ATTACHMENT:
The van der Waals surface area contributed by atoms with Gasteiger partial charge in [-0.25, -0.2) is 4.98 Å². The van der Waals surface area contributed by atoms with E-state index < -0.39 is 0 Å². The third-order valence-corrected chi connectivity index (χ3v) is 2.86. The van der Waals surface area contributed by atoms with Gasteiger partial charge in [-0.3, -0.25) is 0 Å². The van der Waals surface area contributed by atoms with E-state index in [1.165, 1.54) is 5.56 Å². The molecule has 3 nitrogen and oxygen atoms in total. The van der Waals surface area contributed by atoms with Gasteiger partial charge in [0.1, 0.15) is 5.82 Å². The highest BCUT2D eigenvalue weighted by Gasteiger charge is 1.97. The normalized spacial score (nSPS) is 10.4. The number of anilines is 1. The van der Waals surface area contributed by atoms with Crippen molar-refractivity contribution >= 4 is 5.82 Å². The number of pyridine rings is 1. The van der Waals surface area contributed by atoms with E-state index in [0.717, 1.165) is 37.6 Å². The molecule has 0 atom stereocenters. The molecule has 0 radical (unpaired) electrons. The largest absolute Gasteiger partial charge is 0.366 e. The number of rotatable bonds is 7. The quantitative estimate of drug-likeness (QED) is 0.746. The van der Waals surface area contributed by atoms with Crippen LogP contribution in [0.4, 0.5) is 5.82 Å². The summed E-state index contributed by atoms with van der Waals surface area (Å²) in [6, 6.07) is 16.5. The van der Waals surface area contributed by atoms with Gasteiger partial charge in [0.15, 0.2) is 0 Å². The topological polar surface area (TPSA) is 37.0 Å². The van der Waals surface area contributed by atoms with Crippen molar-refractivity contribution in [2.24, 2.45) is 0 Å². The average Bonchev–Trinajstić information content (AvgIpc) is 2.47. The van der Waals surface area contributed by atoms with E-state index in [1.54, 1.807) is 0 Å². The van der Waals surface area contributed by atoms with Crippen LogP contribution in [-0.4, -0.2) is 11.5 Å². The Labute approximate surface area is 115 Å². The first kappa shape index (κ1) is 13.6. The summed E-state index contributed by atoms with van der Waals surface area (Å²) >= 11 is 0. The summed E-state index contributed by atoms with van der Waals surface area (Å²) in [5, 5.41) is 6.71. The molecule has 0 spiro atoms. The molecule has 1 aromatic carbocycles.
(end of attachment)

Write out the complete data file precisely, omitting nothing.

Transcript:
The van der Waals surface area contributed by atoms with Gasteiger partial charge in [-0.25, -0.2) is 4.98 Å². The van der Waals surface area contributed by atoms with E-state index < -0.39 is 0 Å². The third-order valence-corrected chi connectivity index (χ3v) is 2.86. The van der Waals surface area contributed by atoms with Gasteiger partial charge in [-0.3, -0.25) is 0 Å². The van der Waals surface area contributed by atoms with E-state index in [1.165, 1.54) is 5.56 Å². The molecule has 3 nitrogen and oxygen atoms in total. The van der Waals surface area contributed by atoms with Gasteiger partial charge in [0.1, 0.15) is 5.82 Å². The highest BCUT2D eigenvalue weighted by Gasteiger charge is 1.97. The normalized spacial score (nSPS) is 10.4. The number of anilines is 1. The van der Waals surface area contributed by atoms with Crippen molar-refractivity contribution >= 4 is 5.82 Å². The number of pyridine rings is 1. The van der Waals surface area contributed by atoms with E-state index in [0.717, 1.165) is 37.6 Å². The molecule has 0 atom stereocenters. The molecule has 0 radical (unpaired) electrons. The largest absolute Gasteiger partial charge is 0.366 e. The number of rotatable bonds is 7. The quantitative estimate of drug-likeness (QED) is 0.746. The van der Waals surface area contributed by atoms with Crippen LogP contribution in [0.4, 0.5) is 5.82 Å². The summed E-state index contributed by atoms with van der Waals surface area (Å²) in [6, 6.07) is 16.5. The van der Waals surface area contributed by atoms with Gasteiger partial charge in [0.15, 0.2) is 0 Å². The topological polar surface area (TPSA) is 37.0 Å². The van der Waals surface area contributed by atoms with Crippen molar-refractivity contribution in [2.24, 2.45) is 0 Å². The average Bonchev–Trinajstić information content (AvgIpc) is 2.47. The van der Waals surface area contributed by atoms with E-state index in [1.54, 1.807) is 0 Å². The van der Waals surface area contributed by atoms with Crippen LogP contribution in [-0.4, -0.2) is 11.5 Å². The Labute approximate surface area is 115 Å². The first kappa shape index (κ1) is 13.6. The summed E-state index contributed by atoms with van der Waals surface area (Å²) >= 11 is 0. The summed E-state index contributed by atoms with van der Waals surface area (Å²) in [5, 5.41) is 6.71. The molecule has 0 spiro atoms. The molecule has 1 aromatic carbocycles.